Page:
Patients with sepsis at higher risk of stroke, heart attack after hospital discharge

Patients with sepsis are at increased risk of stroke or myocardial infarction (heart attack) in the first 4 weeks after hospital discharge, according to a large Taiwanese study published in CMAJ (Canadian Medical Association Journal).

Sepsis accounts for an estimated 8 million deaths worldwide, and in Canada causes more than half of all deaths from infectious diseases.

Researchers looked at data on more than 1 million people in Taiwan, of whom 42 316 patients had sepsis, matched with control patients in the hospital and the general population. All sepsis patients had at least one organ dysfunction, 35% were in the intensive care unit and 22% died within 30 days of admission. In the total group of patients with sepsis, 1012 had a cardiovascular event, 831 had a stroke and 184 had a myocardial infarction within 180 days of discharge from hospital. Risk was highest in the first 7 days after discharge, with more than one-quarter (26%) of myocardial infarction or stroke occurring in the immediate period and 51% occurring within 35 days.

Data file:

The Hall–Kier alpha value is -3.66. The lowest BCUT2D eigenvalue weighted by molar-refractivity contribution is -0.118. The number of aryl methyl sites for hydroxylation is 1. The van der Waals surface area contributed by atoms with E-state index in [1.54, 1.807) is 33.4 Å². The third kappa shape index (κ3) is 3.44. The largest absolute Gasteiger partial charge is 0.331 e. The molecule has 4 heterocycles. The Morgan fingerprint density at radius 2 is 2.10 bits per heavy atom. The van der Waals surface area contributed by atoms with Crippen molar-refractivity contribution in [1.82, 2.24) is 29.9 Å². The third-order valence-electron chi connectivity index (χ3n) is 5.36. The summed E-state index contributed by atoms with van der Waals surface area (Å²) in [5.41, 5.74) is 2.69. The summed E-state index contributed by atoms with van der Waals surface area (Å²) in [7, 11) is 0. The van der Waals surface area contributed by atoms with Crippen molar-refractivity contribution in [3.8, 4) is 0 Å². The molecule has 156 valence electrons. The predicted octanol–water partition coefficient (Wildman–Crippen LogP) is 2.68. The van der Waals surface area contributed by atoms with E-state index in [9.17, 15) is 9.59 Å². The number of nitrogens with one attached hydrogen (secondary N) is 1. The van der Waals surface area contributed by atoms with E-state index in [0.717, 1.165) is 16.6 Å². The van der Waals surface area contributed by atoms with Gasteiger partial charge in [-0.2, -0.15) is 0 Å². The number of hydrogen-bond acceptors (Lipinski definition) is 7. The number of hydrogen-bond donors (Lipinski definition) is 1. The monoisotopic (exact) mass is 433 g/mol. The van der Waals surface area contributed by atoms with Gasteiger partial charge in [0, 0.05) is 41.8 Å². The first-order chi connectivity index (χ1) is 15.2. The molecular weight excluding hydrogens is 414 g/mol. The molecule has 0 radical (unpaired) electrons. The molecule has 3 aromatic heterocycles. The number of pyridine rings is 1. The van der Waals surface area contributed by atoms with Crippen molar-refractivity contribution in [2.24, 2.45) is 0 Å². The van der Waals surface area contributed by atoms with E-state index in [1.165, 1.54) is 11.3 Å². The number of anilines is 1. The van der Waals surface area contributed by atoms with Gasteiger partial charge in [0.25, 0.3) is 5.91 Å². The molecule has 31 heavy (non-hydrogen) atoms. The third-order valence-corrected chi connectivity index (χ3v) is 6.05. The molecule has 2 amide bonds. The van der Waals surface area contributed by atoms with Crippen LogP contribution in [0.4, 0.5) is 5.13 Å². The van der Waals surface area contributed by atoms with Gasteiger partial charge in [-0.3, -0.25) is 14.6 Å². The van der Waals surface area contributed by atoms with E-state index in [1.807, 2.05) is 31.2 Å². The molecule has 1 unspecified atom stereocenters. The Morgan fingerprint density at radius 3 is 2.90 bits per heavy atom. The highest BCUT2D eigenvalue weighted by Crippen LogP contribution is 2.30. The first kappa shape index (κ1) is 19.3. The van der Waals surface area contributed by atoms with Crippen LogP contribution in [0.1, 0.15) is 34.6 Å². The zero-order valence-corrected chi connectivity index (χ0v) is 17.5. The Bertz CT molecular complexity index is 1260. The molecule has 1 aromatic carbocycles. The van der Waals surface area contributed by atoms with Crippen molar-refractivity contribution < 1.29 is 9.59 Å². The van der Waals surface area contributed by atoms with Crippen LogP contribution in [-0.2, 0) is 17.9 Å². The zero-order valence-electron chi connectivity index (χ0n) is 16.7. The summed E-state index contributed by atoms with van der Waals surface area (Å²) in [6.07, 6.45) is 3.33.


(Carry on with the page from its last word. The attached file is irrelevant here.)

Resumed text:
Full story at Science Daily

Delirium, muscle weakness among overlooked symptoms of sepsis

Delirium, muscle weakness and other neurological complications of sepsis often are overlooked and poorly understood, according to a study published in the journal Current Neurology and Neurosciences Reports.

Seizures, strokes, neuromuscular disorders and encephalopathy (brain disease) are among the complications that often escape necessary investigation, “largely due to other ongoing systemic derangements requiring much attention,” report neurologists Rochelle Sweis, DO, Jorge Ortiz, MD, and José Biller, MD, of Loyola University Medical Center and Loyola University Chicago Stritch School of Medicine.

Sepsis is the 11th leading cause of death in the United States and it’s responsible for 7 percent of all childhood deaths. Incidence is highest among infants and the elderly, African Americans and males. Common risk factors include chronic diseases such as cancer or diabetes and use of immune-suppressing drugs. Genetic factors also play a role, according to the article. Central nervous system complications of sepsis include stroke, seizures and delirium. Delirium can be hyperactive (agitation, pulling out lines, hallucinating, etc.) or the opposite, hypoactive (sluggishness, drowsiness, inattention, etc.) When associated with sepsis, delirium is known as sepsis-associated encephalopathy (SAE), acute brain dysfunction or sepsis-associated delirium.

Full story of delirium and muscle weakness from sepsis at Science Daily